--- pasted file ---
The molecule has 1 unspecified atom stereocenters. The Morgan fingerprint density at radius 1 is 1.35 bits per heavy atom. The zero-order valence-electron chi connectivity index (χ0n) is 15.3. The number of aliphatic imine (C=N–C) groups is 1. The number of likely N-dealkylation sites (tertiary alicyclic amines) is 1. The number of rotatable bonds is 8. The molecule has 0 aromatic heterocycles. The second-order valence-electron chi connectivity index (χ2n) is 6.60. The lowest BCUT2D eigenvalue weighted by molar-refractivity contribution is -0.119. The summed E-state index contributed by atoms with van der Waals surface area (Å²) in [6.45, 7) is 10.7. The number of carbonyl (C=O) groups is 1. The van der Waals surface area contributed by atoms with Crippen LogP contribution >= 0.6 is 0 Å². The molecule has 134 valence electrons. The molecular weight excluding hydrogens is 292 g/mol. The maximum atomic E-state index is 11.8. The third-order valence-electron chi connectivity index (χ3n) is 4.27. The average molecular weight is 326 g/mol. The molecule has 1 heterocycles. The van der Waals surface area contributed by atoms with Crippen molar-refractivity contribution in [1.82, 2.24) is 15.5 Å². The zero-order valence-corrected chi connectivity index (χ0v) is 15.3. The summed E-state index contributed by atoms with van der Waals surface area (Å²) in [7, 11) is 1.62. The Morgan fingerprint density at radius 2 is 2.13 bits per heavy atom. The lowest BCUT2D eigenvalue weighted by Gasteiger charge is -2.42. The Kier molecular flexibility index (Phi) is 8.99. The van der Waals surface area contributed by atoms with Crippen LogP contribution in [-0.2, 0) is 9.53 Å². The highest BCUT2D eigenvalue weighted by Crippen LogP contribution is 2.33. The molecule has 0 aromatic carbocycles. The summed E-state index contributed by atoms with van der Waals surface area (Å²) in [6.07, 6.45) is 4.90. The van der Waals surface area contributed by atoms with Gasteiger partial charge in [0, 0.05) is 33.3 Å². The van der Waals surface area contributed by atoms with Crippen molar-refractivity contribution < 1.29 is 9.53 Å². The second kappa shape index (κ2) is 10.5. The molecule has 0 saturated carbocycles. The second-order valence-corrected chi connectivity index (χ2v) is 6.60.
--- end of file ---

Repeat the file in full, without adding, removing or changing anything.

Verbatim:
The molecule has 1 unspecified atom stereocenters. The Morgan fingerprint density at radius 1 is 1.35 bits per heavy atom. The zero-order valence-electron chi connectivity index (χ0n) is 15.3. The number of aliphatic imine (C=N–C) groups is 1. The number of likely N-dealkylation sites (tertiary alicyclic amines) is 1. The number of rotatable bonds is 8. The molecule has 0 aromatic heterocycles. The second-order valence-electron chi connectivity index (χ2n) is 6.60. The lowest BCUT2D eigenvalue weighted by molar-refractivity contribution is -0.119. The summed E-state index contributed by atoms with van der Waals surface area (Å²) in [6.45, 7) is 10.7. The number of carbonyl (C=O) groups is 1. The van der Waals surface area contributed by atoms with Crippen LogP contribution >= 0.6 is 0 Å². The molecule has 134 valence electrons. The molecular weight excluding hydrogens is 292 g/mol. The maximum atomic E-state index is 11.8. The third-order valence-electron chi connectivity index (χ3n) is 4.27. The average molecular weight is 326 g/mol. The molecule has 1 heterocycles. The van der Waals surface area contributed by atoms with Crippen molar-refractivity contribution in [1.82, 2.24) is 15.5 Å². The zero-order valence-corrected chi connectivity index (χ0v) is 15.3. The summed E-state index contributed by atoms with van der Waals surface area (Å²) in [7, 11) is 1.62. The Morgan fingerprint density at radius 2 is 2.13 bits per heavy atom. The lowest BCUT2D eigenvalue weighted by Gasteiger charge is -2.42. The Kier molecular flexibility index (Phi) is 8.99. The van der Waals surface area contributed by atoms with Crippen LogP contribution in [-0.2, 0) is 9.53 Å². The highest BCUT2D eigenvalue weighted by Crippen LogP contribution is 2.33. The molecule has 0 aromatic carbocycles. The summed E-state index contributed by atoms with van der Waals surface area (Å²) in [6.07, 6.45) is 4.90. The van der Waals surface area contributed by atoms with Gasteiger partial charge in [0, 0.05) is 33.3 Å². The van der Waals surface area contributed by atoms with Crippen molar-refractivity contribution < 1.29 is 9.53 Å². The second kappa shape index (κ2) is 10.5. The molecule has 0 saturated carbocycles. The second-order valence-corrected chi connectivity index (χ2v) is 6.60.